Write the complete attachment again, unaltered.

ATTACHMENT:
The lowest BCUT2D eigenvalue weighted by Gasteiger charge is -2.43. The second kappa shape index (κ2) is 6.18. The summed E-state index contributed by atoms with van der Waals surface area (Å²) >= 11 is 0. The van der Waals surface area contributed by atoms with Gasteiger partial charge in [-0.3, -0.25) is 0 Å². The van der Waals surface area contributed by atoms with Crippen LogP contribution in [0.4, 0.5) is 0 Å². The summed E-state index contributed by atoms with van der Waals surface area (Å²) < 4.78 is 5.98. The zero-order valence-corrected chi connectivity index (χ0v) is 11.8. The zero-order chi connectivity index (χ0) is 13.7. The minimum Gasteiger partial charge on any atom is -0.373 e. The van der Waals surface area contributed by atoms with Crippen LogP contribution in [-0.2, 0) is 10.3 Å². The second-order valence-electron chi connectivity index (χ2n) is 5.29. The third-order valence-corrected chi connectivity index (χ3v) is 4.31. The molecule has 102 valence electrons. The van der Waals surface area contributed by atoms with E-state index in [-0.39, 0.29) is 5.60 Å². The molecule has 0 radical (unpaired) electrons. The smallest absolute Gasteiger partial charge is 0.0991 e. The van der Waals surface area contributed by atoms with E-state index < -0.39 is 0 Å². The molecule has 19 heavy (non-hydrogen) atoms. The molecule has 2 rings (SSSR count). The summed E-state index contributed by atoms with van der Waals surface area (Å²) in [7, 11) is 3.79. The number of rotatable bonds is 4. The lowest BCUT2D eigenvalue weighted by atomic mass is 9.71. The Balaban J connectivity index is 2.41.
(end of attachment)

The lowest BCUT2D eigenvalue weighted by Gasteiger charge is -2.43. The second kappa shape index (κ2) is 6.18. The summed E-state index contributed by atoms with van der Waals surface area (Å²) >= 11 is 0. The van der Waals surface area contributed by atoms with Gasteiger partial charge in [-0.3, -0.25) is 0 Å². The van der Waals surface area contributed by atoms with Crippen LogP contribution in [0.4, 0.5) is 0 Å². The summed E-state index contributed by atoms with van der Waals surface area (Å²) < 4.78 is 5.98. The zero-order valence-corrected chi connectivity index (χ0v) is 11.8. The zero-order chi connectivity index (χ0) is 13.7. The minimum Gasteiger partial charge on any atom is -0.373 e. The van der Waals surface area contributed by atoms with Crippen LogP contribution in [-0.2, 0) is 10.3 Å². The second-order valence-electron chi connectivity index (χ2n) is 5.29. The third-order valence-corrected chi connectivity index (χ3v) is 4.31. The molecule has 102 valence electrons. The van der Waals surface area contributed by atoms with E-state index in [-0.39, 0.29) is 5.60 Å². The molecule has 0 radical (unpaired) electrons. The smallest absolute Gasteiger partial charge is 0.0991 e. The van der Waals surface area contributed by atoms with E-state index < -0.39 is 0 Å². The molecule has 19 heavy (non-hydrogen) atoms. The molecule has 2 rings (SSSR count). The summed E-state index contributed by atoms with van der Waals surface area (Å²) in [7, 11) is 3.79. The number of rotatable bonds is 4. The lowest BCUT2D eigenvalue weighted by atomic mass is 9.71. The Balaban J connectivity index is 2.41.